Food banks were never intended to address the systemic, societal problems that led to their creation in the first place—wage stagnation; the withering of high-paying, unionized jobs; cuts to income supports and social services. Food banks were established as an emergency stop-gap, to meet the immediate needs of people unable to put food on their tables. But throughout the ’80s, ’90s and 2000s, the emergency kept getting worse. Demand for food bank services accelerated through other economic downturns, the subprime mortgage crisis of 2008 and the pandemic. Social assistance rates have not kept pace with inflation, with the provinces and territories only making modest increases to social assistance rates, leaving people mired in poverty. While B.C. recently increased social assistance benefits by $2,100 per household per year, Vancouver still has the highest poverty rate in the country—11.2 per cent as of 2021. Precarious, gig and on-demand work is also an urgent problem in the province: on paper, many people have jobs, but without protections, benefits or dependable wages.

Vancouver, and by extension Canada, is in the midst of a terrible perfect storm. Multiple, intersecting crises have converged in the last few years, bringing staggering numbers of people to our door—a mental health crisis, an opioid epidemic, insufficient wages. Even recent wage increases can’t catch up with inflation: grocery prices were up nine per cent in April, gas prices over six per cent. People making modest incomes are still overwhelmed. 

What’s happened to housing over the last 10 to 15 years, especially, is astronomical. It’s caused people to leave cities, to put off having children or getting married—and it’s pushed more and more working people to the food bank. Vancouver has the highest average rents in the country, with the average rent for a one-bedroom apartment at $2,831. As a result, low-income people in B.C. now spend more of their income on housing than any other population in Canada. With the median price of a house in the city now north of a million dollars, ownership is pretty much out of the question for most people, even for those on good salaries. In April, mortgage costs were up 28 per cent compared to the same time last year, and then in June, the Bank of Canada hiked rates again. People who managed to buy a house and are now up for mortgage renewal may lose their homes.

It’s shockingly simple: income is directly tied to food insecurity. People don’t have enough money to buy groceries. Once someone pays rent, once they pay for a vehicle to get to work or buy a transit pass, food is the last expenditure. People try to save money in that area because they can’t cheat anywhere else. The price of gas goes up 10 cents and we see more people coming to the food bank. That’s how close to the edge people are living. During the pandemic, when people received CERB cheques, the number of people coming to our food bank—to food banks across the country—dropped 30 per cent. If we had a permanent universal basic income, demand would absolutely start to slow. In the West, we’ve created a huge disparity between those who have and those who don’t.

I arrived at the Greater Vancouver Food Bank almost accidentally. I was born in Northern Ireland in 1964, and I travelled the world as a chef, working in hotels and restaurants in London, Zurich and Melbourne. In a magazine, I saw a picture of Whistler, B.C., and thought it looked pretty cool, so I moved to Vancouver in 1996.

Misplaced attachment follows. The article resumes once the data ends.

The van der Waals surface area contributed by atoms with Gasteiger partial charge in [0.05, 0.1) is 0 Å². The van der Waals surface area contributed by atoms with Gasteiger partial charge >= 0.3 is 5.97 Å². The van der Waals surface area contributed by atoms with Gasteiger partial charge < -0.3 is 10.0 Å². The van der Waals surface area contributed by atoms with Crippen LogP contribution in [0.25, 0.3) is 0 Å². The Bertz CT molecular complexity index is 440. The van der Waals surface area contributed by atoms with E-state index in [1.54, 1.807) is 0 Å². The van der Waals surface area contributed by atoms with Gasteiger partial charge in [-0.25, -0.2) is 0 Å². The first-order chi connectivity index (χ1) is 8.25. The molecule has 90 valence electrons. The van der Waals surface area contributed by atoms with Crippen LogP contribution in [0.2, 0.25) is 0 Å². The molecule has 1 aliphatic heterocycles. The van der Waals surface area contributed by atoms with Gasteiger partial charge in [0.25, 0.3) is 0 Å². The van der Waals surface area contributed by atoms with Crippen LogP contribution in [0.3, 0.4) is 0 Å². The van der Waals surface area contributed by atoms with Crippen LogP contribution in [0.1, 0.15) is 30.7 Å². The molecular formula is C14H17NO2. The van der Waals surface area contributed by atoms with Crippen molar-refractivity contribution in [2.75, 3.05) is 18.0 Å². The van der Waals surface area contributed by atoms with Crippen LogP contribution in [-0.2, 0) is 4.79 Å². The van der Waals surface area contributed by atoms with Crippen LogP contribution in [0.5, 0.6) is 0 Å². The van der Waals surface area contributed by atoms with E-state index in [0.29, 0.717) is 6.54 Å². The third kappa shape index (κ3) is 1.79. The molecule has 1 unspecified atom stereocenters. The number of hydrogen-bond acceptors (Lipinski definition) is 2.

By the mid-2010s, I was CEO at Terminal City Club, a private members club. Many people expected me to fail. Making a chef the CEO of a private club? They thought the board had lost their mind. But I’ve always been a numbers guy, good at math, so when I ran the three kitchens in the club, I had all sorts of charts showing the growth of membership, the growth in food sales, the labour costs and food cost percentages.

After Terminal City, I became vice-president of operations at Securiguard, the security company. As it does every year, Securiguard held a day where you could spend a day volunteering at a charitable organization. My boss and I chose the GVFB. The experience was eye-opening—and not in a good way. In 2018, the organization was located in a run-down, older warehouse on Raymur Avenue in East Vancouver. And the quality of the food they were giving out was terrible: boxes of Kraft Dinner and high-sodium instant noodles. There was a sense of “Just be grateful for what you get.” But seeing the available food and what they could hand out, I thought, There must be a better way than this. I knew from my career how much food is out there, high-quality food that’s being wasted. Soon after that volunteer day, an executive search company was looking to hire a new CEO for the GVFB. They came to me and said, “We’ve got something that we think would be perfect for you.”

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They were right. I’ve always found food very powerful. Growing up, the kitchen was a big focal point in our house, as it is with many Irish families. I was the youngest of four kids, and my mother put me on the kitchen counter beside her while she was baking. I’d help as much as a three- or four-year-old could and make a big mess. The Swiss way of food, which I learned in Zurich when I was 19, is to only eat what’s in season. And they have a season for absolutely everything: there’s a wild mushroom season, an asparagus season, an apple season and a game season. It’s the way everyone should eat. Though I’m not working as a professional chef now, I still cook for my family, and I still love farmers’ markets. Food remains a big passion of mine.